I Love You but I Don’t Like You

Oxymoronic? Maybe. Crazy? Possibly. Sensible? Debatable. A path to destruction? Very likely.

Work with me on this.

This phrase as well as many other similar phrases is a contradiction in terms when we go to the root cause of the definitions. If I try to understand this statement logically my brain explodes. In computer science we call this an infinite loop which ultimately crashes the computer. BAM! There it goes. So what then on how to re-program my brain to logically understand the statement? That is not possible. What is possible is to understand root cause and then to extrapolate scenarios. These scenarios are what scare me.

Boy meets girl, girl likes boy, and they fall in love (for whatever that is) and get married and live happily ever after. No? Right, because at some point girl says, “ooh, I really don’t like your butt right now!” Boy says, “I agree, I don’t like you either.” They go to bed feeling some dislike for one another. However, the boy is usually going to try and perform make up sex (because we like sex) but the girl won’t have this because her emotions are not there (feeling dislike). The couple wakes up still feeling dislike. This dislike is like a virus. If it isn’t squashed it will harbor in the crevices of our feelings and take root like cancer. The boy and girl haven’t resolved the dislike. Ultimately bitterness sets in. Now what?

The dislike has turned to bitterness, love has not been able to grow, and the couple now faces the daily tasks of trying to figure out how to undo the bitterness that has set in. This opens up the long road of therapy in some form or another; usually unsuccessfully. It unlocks the door to such more sinister things as infidelity, anger, and hatred. And how does one truly rationalize love and hate in the same sentence? You don’t. They are at odds. Like good and evil. Like yin and yang. Like Elvis and Costello? I am just kidding on this last one.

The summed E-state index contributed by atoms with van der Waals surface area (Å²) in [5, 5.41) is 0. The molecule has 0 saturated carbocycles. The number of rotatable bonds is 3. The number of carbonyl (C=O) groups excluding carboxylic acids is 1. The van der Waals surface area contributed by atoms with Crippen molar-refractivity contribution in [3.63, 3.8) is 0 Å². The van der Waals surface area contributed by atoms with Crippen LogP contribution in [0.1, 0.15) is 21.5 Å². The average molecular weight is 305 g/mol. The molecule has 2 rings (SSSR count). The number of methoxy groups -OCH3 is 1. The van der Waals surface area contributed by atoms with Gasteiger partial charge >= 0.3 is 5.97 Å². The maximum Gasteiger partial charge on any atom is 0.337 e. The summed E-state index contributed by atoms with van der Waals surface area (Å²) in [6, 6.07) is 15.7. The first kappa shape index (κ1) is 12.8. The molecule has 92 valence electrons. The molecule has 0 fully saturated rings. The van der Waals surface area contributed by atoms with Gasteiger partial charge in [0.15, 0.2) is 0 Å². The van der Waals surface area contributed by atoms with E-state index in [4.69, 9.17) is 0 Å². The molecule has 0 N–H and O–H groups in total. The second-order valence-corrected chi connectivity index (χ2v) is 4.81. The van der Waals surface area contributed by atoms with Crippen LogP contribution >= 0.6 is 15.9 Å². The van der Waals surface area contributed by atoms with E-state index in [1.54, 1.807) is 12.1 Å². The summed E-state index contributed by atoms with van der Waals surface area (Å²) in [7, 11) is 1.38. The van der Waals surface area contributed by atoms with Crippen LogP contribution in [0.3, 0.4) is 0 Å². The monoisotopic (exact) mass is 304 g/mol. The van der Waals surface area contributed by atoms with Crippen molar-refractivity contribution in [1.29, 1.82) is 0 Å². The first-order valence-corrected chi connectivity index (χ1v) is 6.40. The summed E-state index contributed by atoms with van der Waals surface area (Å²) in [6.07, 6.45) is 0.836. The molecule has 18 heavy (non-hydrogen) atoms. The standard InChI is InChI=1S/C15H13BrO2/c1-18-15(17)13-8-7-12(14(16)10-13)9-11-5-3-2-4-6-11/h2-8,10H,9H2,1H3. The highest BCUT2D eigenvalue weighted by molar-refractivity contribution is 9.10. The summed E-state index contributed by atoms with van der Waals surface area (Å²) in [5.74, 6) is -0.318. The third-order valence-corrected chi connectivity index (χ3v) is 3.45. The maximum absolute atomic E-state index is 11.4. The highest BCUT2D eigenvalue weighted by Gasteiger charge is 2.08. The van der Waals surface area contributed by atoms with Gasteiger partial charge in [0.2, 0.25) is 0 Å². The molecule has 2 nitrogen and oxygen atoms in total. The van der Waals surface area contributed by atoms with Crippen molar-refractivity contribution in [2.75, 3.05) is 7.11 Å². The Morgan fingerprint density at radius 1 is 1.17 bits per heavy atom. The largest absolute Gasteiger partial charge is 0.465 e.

But what I am not kidding about is the destructive pattern the potential “dislike” created. An innocent admission of hurt or disagreed feelings and it escalates into something serious. Relationship problem #1 identified.

We gotta fix this crap!

Well, the fix is in. It isn’t rocket science and we all admit to it and we all say it – forgiveness; the lifeline of civilization. We can stop all wars with forgiveness. We can repair broken relationships with family and friends. We can make the world sing in perfect harmony! We can overcome – anything. We could live without pressures of disapproval knowing that our sins, either conscious or otherwise, would be forgiven. As I write this column I am reminded of the forgiveness from God. It is fascinating when you think about how to forgive.

This is not an easy task. It is much easier to exclaim “I love you but I don’t like you.” We all know that the two adjectives cannot coexist over a long period of time. Therefore, many of us have figured out that over time we do learn how to forgive. Forgiveness comes by choice. However, it can only come after wounds are healed although scars may remain. But we tend to feel better when we sincerely forgive. It ain’t easy but it is vital in this thing called life.

Go well and with love my good peeps.

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